Obama's job approval slumps to 39%

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Opinion Zone,Bruce McQuain

According to Zogby International, President Barack Obama's job approval rating has hit a new low after rallying slightly in the wake of the mid-term elections. 

At 39%, the rating is at its lowest every for the President.But the most interesting numbers are to be found among the rest of the poll.  If the presidential election were held today, Mitt Romney, Newt Gingrich and Jeb Bush would top Obama at the polls according to Zogby.  Sarah Palin comes in only 1 point below Obama among those polled.

Also interesting is the loss of support Obama has suffered among Democrats.  As recently as November 15th, 78% approved of the job he was doing.  That has dropped to 72% in the latest poll. 

His approval rating among independents remained at 39% and 6% for Republicans.Another demographic of note is his declining numbers among "The First Global" generation as Zogby labels them.  That would be voters born since 1979.  They were key to his 2008 victory.  Among that group, Obama now only enjoys 42% job approval.

John Zogby sums up the result:

"Obama lost support among independents more than a year ago. Now, he is failing to please more than one-fourth of his own party’s voters. This is a perilous position for the President. Conventional wisdom calls for him to reach for the center and assume that Democrats will stay with him in 2012. But as we saw in the mid-terms, Democrats can't win without strong turnout from the young and minorities, both of which are demographics that need more motivation than others to vote."

And the "country track" numbers even add to Obama's misery shooting up to their highest percentage of his presidency with 69% of those polled saying the country is on the wrong track.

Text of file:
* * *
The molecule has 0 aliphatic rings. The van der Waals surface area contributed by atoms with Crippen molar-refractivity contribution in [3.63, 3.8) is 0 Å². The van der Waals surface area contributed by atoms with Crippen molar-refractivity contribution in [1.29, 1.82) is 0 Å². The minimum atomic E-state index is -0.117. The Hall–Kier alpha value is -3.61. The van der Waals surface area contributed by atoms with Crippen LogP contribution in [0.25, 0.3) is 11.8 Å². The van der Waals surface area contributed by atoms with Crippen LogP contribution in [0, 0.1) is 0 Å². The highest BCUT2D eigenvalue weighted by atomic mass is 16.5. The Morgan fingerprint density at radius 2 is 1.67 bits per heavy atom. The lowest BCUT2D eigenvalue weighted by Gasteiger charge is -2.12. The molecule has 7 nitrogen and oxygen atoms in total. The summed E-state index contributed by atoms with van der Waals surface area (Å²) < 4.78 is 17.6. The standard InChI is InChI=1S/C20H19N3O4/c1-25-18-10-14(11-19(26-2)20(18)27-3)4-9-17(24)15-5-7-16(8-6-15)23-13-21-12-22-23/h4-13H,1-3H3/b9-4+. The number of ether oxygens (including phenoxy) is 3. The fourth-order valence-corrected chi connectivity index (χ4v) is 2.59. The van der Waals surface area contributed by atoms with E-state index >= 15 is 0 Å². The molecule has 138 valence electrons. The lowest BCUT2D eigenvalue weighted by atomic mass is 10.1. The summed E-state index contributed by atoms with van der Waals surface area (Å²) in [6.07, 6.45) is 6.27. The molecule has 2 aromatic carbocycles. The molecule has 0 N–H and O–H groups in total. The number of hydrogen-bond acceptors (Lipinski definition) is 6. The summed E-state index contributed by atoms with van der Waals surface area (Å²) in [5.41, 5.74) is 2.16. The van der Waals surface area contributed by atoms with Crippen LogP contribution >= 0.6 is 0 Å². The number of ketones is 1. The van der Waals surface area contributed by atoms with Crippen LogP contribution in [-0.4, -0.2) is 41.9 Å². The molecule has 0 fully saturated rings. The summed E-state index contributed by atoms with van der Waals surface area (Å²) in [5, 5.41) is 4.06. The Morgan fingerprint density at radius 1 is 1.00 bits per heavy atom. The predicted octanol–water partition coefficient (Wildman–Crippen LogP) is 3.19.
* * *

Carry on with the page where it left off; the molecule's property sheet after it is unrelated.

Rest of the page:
The significance of the poll numbers shouldn't be lost even 2 years away from the next presidential election. They point to a presidency in trouble by anyone's measure. Another recent poll said that a majority of Democratic voters would welcome a primary run by another candidate. That further bolsters the impression that Obama's support among even Democrats is in jeopardy.

The slight rally in job approval ratings prior to this one may have indicated a voting public waiting for the President's reaction and anticipating a positive employment and economic focus. Instead, Mr. Obama has chosen to push a largely unwanted START treaty and make legislation about the repeal of DADT and passing the DREAM act priorities. The consequent drop in approval rating signals the disappointment of the voters in the out-of-touch administration.

The question, of course, is does Mr. Obama have the political skills to stop the bleeding and turn the numbers around. Many like to point to Bill Clinton's rebound from a bad midterm election in his first term as the template Barack Obama should use.  But Barack Obama is no Bill Clinton. He's certainly not the politician Clinton is, he's not as flexible or pragmatic as the former president and, most importantly, he hasn't learned the lessons Clinton learned from his 14 years as governor of Arkansas.  Because of that lack of experience and the fact that Obama is much more of an ideologue than was Clinton, he will probably choose to maintain the disastrous course he's charted. 

If that is indeed the case and he continues to disappoint voters across the board, not only would Sarah Palin have a chance against him in 2012, but so would a credible Democratic primary opponent.

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